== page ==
With the publication of Earth Is My Witness, 2014 was a highlight year in my career. So much energy and time was put toward this mega project that to see it finally in published form gives everyone at Art Wolfe, Inc. an enormous sense of accomplishment. Earth Is My Witness was launched at an event at the California Academy of Sciences.
While my travel schedule slowed down somewhat, I did find myself in India twice—particularly in Ladakh, searching for the elusive snow leopard. I saw several, but at great distances. Regardless, it was a tremendous experience in a rugged and elemental landscape. Next up were Wyoming’s Yellowstone National Park, Alaska’s Glacier Bay and Katmai National Parks, and Norway’s Svalbard Archipelago. After teaching a couple workshops in Oregon and Washington, I headed off to Kenya, Ethiopia and Papua New Guinea to make a series of specials for Australian TV. In November I joined Denis Glennon and Frans Lanting in South Georgia Island and Antarctica. Then Iceland’s Bárðarbunga volcano beckoned and I answered its call. It’s been erupting since August and shows no sign of slowing down. My final trip of the year to East Africa straddled 2014-2015.
On the awards front, Human Canvas was selected for the Graphis Photography Annual. Earth Is My Witness was named a “Best Photo Book of the Year” by American Photo magazine. I was honored be included in the UK magazine Professional Photography as part of their 100 Photography Heroes special issue.
Travels to the Edge continued to air around the world, including a first-time run in France as Voyages Au Bout Du Monde Avec Art Wolfe.
If you find yourself in Seattle, please do not hesitate to drop by my gallery. As always, please keep an eye on artwolfe.com for the latest updates. Wishing you and yours a bountiful New Year!
Now is the time of year for the Pushkar Camel Fair and here is a look back when I was filming there for my TV show Travels to the Edge. I did an audio postcard for PRI’s The World, which they used as an answer to the Geo Quiz.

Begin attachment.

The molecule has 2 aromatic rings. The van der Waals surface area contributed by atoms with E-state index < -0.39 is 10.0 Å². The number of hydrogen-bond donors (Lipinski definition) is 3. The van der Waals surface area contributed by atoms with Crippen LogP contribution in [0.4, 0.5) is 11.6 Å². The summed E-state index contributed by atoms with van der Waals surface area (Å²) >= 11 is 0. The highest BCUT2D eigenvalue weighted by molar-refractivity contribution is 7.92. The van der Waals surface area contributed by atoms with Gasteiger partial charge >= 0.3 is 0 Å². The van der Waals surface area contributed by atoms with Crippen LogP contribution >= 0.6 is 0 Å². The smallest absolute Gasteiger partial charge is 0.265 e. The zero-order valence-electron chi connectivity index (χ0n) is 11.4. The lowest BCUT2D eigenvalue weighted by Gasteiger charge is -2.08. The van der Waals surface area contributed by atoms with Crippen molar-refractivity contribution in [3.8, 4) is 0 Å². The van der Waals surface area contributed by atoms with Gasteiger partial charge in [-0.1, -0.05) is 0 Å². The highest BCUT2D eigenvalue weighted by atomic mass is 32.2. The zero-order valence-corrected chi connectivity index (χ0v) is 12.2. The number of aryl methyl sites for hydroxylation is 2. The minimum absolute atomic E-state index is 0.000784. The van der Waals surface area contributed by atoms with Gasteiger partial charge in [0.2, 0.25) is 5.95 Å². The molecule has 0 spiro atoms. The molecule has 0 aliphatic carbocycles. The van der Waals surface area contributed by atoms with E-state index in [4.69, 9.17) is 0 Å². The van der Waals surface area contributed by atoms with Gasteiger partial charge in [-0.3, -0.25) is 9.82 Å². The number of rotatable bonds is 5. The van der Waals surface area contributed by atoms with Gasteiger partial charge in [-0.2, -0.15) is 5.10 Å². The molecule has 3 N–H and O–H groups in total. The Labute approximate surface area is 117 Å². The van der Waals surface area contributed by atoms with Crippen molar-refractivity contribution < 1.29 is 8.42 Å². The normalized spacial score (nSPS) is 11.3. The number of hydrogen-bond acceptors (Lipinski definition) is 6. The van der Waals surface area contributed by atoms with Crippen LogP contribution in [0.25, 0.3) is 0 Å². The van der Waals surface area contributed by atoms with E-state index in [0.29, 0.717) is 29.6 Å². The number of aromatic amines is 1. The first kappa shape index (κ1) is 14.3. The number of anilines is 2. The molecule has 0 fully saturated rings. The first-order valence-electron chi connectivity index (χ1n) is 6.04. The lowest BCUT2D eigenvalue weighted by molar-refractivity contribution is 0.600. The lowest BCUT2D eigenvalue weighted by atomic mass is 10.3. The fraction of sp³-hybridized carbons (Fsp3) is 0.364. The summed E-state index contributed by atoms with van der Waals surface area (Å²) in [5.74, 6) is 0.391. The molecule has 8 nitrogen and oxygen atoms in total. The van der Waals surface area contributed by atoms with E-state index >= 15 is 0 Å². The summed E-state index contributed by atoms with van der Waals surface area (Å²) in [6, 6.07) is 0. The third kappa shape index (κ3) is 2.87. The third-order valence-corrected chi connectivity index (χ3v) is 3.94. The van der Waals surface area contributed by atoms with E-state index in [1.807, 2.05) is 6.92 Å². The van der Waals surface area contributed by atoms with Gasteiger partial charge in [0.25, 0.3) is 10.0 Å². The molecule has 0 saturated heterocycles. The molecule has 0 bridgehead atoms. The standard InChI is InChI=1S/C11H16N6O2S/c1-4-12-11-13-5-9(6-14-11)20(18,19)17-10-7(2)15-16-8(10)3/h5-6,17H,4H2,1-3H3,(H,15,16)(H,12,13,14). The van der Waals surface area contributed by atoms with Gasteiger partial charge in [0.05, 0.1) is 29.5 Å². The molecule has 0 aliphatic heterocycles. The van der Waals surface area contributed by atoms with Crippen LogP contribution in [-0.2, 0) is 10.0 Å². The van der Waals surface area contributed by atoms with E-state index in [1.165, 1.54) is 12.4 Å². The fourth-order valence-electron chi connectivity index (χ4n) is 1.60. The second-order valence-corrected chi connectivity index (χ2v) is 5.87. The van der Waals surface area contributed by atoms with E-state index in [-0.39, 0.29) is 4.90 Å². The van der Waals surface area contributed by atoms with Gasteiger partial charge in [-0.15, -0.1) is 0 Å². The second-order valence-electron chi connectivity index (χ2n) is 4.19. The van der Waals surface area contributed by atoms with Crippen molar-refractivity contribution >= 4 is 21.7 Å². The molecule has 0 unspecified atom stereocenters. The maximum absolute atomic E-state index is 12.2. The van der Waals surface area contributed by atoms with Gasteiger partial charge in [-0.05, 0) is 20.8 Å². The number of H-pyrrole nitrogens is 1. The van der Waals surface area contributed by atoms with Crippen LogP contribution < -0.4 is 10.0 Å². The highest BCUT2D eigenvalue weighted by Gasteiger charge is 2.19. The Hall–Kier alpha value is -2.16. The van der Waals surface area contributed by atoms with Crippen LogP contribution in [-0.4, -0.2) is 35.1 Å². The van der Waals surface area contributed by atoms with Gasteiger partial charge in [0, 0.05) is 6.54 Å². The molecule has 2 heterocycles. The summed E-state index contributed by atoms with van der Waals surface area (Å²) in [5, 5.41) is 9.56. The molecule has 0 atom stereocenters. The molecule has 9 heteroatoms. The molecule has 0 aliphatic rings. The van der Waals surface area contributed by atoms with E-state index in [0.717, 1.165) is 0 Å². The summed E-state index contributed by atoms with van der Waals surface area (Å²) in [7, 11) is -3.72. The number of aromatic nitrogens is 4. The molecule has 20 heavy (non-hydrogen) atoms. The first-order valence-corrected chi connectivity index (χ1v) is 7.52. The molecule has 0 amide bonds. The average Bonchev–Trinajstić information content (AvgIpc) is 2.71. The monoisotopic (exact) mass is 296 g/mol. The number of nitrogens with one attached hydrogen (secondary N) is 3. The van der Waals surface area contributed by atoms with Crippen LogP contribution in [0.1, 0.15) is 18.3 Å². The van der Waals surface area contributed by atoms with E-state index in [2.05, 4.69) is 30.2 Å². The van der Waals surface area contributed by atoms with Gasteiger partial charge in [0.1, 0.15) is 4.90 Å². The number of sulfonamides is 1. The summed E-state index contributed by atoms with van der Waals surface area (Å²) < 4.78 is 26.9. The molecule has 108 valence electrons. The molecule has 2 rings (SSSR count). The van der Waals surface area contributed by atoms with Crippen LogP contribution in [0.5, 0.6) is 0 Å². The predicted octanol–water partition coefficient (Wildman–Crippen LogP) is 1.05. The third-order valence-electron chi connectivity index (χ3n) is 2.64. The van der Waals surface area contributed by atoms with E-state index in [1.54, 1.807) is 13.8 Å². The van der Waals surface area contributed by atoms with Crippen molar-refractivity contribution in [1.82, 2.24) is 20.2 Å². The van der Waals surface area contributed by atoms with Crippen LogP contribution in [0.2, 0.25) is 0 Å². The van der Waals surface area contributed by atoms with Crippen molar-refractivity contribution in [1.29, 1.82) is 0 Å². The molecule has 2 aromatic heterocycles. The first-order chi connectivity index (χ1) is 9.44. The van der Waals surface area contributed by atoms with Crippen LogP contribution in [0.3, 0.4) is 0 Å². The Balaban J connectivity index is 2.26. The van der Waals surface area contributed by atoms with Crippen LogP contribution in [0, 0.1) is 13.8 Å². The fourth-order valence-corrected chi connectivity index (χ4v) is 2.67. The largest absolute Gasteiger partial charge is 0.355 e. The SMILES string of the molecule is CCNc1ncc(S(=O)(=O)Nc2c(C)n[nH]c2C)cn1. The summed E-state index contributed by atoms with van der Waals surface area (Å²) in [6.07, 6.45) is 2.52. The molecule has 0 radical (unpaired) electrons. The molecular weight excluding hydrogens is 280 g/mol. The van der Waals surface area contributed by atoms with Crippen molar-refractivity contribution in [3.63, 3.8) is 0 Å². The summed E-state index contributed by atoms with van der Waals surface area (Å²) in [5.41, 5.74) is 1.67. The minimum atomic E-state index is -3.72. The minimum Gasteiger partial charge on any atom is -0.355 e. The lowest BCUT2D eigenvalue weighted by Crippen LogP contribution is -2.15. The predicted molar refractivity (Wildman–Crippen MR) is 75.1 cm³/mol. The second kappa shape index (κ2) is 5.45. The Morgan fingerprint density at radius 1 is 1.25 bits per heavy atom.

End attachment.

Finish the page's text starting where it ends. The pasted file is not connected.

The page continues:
In January I was in India, photographing in the desert Kutch, wild Kanha National Park and along the lush Kerala coast; I transitioned from that subtropical clime to snowy Yellowstone National Park. February took me back to India’s remote Ladakh region in a quest for snow leopards; hiking every day at high altitudes I lost seven pounds and found the cats extraordinarily difficult to photograph, but all in all it was a rewarding return to the High Himalaya.
I can say without reservation that this trip to Ladakh’s Hemis National Park was a great return to the Himalayas. I found the snow leopards extraordinarily difficult to photograph at close range. And yet with time and serendipity it is quite possible a snow leopard could walk directly through camp. Unfortunately, we experienced neither. We literally worked our butts off. I lost about 7 pounds in a week, hiking the trails every day at elevations between 12 and 14,000 feet. The dance ceremony was at the Likir Monastery, near Leh. Held annually, it commemorates the “letting go” of the previous year’s hardships. While at times disappointing, on a whole, the trip was fascinating and ultimately rewarding.
Nestled in the Indian Himalayas Ladakh is one of the best areas to see the elusive snow leopard. I am also getting to know more about the people who live here, and taking in the spectacular scenery and other wildlife.
The first couple days we spent in Leh getting acclimatized to the high altitude before heading out on our snow leopard expedition. The city and the surrounding valley and mountains are home to many imposing palaces and monasteries.
For the last couple weeks I have been traveling in India with some very good friends. As a last minute change in our itinerary, we decided to head off to Kanha, where we enjoyed seeing the abundant wildlife and the adjacent villages. Then we headed off to Mumbai and the Dhobi Ghat (the world’s largest laundry), which couldn’t be any more different than the bucolic countryside.
Click the play button to see all the photos, or click HERE